Meeting Info:

Days: Tuesday, Thursday

Times: 8:00am - 9:40am

Building: Eugene Lang 65 W11th

Room: 260

Date Range: 1/22/2019 - 5/9/2019

WTEII:Fashion & Representation

Spring 2019

Taught By: Shahnaz Habib

Section: Y

CRN: 3874

Credits: 4

WRITING THE ESSAY II: FASHION AND REPRESENTATION: In this first-year research seminar, we will consider how fashion can be a tool for reinvention and subversion. Fashion is often considered too shallow a topic for serious writers. Yet whenever we wear clothes, we are participating in a cultural system where each item we put on our bodies has meaning, both literal and symbolic. We will begin the course by writing about ourselves: what does fashion mean to us? How do we represent ourselves, knowingly or obliviously, through our fashion choices? We will read academic and literary writing on fashion as well as fashion journalism, and use our readings to understand how fashion mythologies are created, and ponder about who and what are left out of our mainstream fashion narratives. The course will culminate in a research essay that brings to bear the course themes on a “fashionable” object.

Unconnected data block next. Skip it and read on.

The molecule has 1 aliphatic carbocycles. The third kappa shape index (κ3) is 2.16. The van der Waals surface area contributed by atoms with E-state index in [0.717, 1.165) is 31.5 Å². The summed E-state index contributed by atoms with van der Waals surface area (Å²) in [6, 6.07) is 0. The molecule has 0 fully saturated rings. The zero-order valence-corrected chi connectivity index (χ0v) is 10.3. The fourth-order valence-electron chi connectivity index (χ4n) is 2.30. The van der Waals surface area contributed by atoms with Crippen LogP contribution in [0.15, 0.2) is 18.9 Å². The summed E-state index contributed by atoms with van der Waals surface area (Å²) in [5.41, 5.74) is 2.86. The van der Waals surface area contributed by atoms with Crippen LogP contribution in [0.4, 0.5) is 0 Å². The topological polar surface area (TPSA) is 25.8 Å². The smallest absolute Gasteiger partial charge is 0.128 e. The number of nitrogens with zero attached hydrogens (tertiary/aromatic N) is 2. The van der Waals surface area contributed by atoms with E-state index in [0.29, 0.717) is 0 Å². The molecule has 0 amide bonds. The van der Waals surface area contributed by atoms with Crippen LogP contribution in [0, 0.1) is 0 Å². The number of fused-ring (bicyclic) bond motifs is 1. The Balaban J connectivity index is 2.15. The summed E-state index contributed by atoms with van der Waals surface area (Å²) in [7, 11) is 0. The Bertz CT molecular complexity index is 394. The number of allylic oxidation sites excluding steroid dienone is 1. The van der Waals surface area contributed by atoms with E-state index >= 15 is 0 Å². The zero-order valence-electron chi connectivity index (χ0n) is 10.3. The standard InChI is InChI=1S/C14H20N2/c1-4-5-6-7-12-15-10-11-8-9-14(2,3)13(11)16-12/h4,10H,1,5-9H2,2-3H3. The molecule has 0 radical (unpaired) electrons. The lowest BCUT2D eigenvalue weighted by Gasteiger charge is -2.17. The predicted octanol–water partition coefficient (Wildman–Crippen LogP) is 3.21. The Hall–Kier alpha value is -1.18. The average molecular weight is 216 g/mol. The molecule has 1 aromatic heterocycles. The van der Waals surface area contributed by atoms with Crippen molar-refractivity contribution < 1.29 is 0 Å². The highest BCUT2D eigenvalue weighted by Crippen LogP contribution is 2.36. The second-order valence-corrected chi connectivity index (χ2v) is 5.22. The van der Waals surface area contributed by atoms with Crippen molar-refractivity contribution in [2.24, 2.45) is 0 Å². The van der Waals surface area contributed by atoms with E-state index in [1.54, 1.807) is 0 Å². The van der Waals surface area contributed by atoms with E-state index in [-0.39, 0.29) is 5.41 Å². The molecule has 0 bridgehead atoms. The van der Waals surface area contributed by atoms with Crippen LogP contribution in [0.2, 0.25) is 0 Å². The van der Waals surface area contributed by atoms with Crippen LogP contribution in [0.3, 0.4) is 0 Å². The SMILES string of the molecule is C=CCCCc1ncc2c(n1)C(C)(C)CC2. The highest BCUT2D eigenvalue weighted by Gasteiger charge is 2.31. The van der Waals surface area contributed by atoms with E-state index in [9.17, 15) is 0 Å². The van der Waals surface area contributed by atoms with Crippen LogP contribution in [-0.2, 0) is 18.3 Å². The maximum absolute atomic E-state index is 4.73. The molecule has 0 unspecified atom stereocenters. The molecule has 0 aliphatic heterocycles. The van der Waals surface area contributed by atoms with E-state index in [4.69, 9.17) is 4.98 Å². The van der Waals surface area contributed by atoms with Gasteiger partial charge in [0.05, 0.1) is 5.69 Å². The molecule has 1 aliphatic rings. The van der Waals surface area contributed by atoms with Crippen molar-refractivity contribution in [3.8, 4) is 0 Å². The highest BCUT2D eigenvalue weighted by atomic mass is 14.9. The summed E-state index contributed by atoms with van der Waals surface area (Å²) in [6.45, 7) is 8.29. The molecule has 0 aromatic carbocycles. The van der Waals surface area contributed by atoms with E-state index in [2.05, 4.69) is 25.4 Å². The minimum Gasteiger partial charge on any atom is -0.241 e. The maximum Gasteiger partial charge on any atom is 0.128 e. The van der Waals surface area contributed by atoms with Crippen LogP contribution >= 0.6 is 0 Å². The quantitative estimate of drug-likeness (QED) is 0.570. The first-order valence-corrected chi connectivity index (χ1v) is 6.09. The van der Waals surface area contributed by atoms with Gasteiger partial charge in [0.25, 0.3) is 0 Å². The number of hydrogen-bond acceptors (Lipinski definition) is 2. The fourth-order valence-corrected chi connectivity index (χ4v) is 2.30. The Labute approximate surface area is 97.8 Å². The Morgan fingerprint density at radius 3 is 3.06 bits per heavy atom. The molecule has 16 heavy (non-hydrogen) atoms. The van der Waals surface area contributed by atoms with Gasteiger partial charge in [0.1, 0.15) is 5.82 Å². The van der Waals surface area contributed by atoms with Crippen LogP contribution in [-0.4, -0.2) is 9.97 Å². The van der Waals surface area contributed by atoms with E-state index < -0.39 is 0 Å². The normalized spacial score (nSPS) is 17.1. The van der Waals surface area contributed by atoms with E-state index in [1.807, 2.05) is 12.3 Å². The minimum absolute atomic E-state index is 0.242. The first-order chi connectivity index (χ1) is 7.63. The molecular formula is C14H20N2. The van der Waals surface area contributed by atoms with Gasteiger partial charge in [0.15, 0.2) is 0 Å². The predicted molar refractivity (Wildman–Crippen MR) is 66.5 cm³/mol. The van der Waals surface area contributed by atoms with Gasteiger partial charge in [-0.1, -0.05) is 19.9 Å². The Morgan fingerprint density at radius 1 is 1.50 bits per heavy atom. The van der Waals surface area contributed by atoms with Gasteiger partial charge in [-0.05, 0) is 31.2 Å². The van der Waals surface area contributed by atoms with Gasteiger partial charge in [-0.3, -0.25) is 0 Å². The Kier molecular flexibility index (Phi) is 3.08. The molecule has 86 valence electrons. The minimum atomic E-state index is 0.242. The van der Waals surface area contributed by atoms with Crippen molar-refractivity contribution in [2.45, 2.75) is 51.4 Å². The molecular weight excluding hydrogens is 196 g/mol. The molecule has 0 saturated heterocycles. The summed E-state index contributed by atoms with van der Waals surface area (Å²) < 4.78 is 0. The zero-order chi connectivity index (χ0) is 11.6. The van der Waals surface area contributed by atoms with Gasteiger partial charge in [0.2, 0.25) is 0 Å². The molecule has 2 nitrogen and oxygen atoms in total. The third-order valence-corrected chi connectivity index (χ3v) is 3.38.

College: Eugene Lang College Lib Arts (LC)

Department: Lang College (LNGC)

Campus: New York City (GV)

Course Format: Seminar (R)

Max Enrollment: 16

Enrollment Status: Closed*

*Enrollment status information is updated every five minutes. The status of this course may have changed since the last update. Open seats may have restrictions that will prevent some students from registering. Updated: 5:10pm 3/20/2019

Meeting Info:

Days: Tuesday, Thursday

Times: 8:00am - 9:40am

Building: Eugene Lang 65 W11th